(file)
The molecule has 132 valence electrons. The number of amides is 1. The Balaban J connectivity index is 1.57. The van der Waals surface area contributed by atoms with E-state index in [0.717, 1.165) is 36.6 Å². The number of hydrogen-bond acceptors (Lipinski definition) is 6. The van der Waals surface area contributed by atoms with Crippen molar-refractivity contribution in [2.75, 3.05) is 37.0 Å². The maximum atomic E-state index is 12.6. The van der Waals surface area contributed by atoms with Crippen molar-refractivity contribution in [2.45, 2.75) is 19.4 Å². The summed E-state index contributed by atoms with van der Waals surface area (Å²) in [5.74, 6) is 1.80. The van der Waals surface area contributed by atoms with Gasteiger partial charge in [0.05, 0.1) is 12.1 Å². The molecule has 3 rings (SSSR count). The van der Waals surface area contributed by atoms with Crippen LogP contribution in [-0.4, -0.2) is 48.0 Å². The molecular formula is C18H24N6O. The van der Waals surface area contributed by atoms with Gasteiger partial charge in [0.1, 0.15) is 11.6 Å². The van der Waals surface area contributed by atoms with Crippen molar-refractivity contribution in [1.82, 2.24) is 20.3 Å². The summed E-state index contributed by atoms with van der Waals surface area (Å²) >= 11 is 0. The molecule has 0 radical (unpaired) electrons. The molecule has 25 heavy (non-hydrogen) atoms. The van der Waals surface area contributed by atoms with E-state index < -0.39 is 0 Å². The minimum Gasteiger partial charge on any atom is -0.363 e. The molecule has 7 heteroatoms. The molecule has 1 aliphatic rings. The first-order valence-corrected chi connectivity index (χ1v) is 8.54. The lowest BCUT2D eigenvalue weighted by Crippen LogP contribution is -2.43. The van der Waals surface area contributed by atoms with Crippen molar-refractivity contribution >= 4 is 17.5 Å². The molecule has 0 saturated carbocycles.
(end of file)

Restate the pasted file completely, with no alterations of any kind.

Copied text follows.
The molecule has 132 valence electrons. The number of amides is 1. The Balaban J connectivity index is 1.57. The van der Waals surface area contributed by atoms with E-state index in [0.717, 1.165) is 36.6 Å². The number of hydrogen-bond acceptors (Lipinski definition) is 6. The van der Waals surface area contributed by atoms with Crippen molar-refractivity contribution in [2.75, 3.05) is 37.0 Å². The maximum atomic E-state index is 12.6. The van der Waals surface area contributed by atoms with Crippen molar-refractivity contribution in [2.45, 2.75) is 19.4 Å². The summed E-state index contributed by atoms with van der Waals surface area (Å²) in [5.74, 6) is 1.80. The van der Waals surface area contributed by atoms with Gasteiger partial charge in [0.05, 0.1) is 12.1 Å². The molecule has 3 rings (SSSR count). The van der Waals surface area contributed by atoms with Crippen LogP contribution in [-0.4, -0.2) is 48.0 Å². The molecular formula is C18H24N6O. The van der Waals surface area contributed by atoms with Gasteiger partial charge in [0.1, 0.15) is 11.6 Å². The van der Waals surface area contributed by atoms with Crippen molar-refractivity contribution in [1.82, 2.24) is 20.3 Å². The summed E-state index contributed by atoms with van der Waals surface area (Å²) >= 11 is 0. The molecule has 0 radical (unpaired) electrons. The molecule has 25 heavy (non-hydrogen) atoms. The van der Waals surface area contributed by atoms with E-state index < -0.39 is 0 Å². The minimum Gasteiger partial charge on any atom is -0.363 e. The molecule has 7 heteroatoms. The molecule has 1 aliphatic rings. The first-order valence-corrected chi connectivity index (χ1v) is 8.54. The lowest BCUT2D eigenvalue weighted by Crippen LogP contribution is -2.43. The van der Waals surface area contributed by atoms with Crippen molar-refractivity contribution >= 4 is 17.5 Å². The molecule has 0 saturated carbocycles.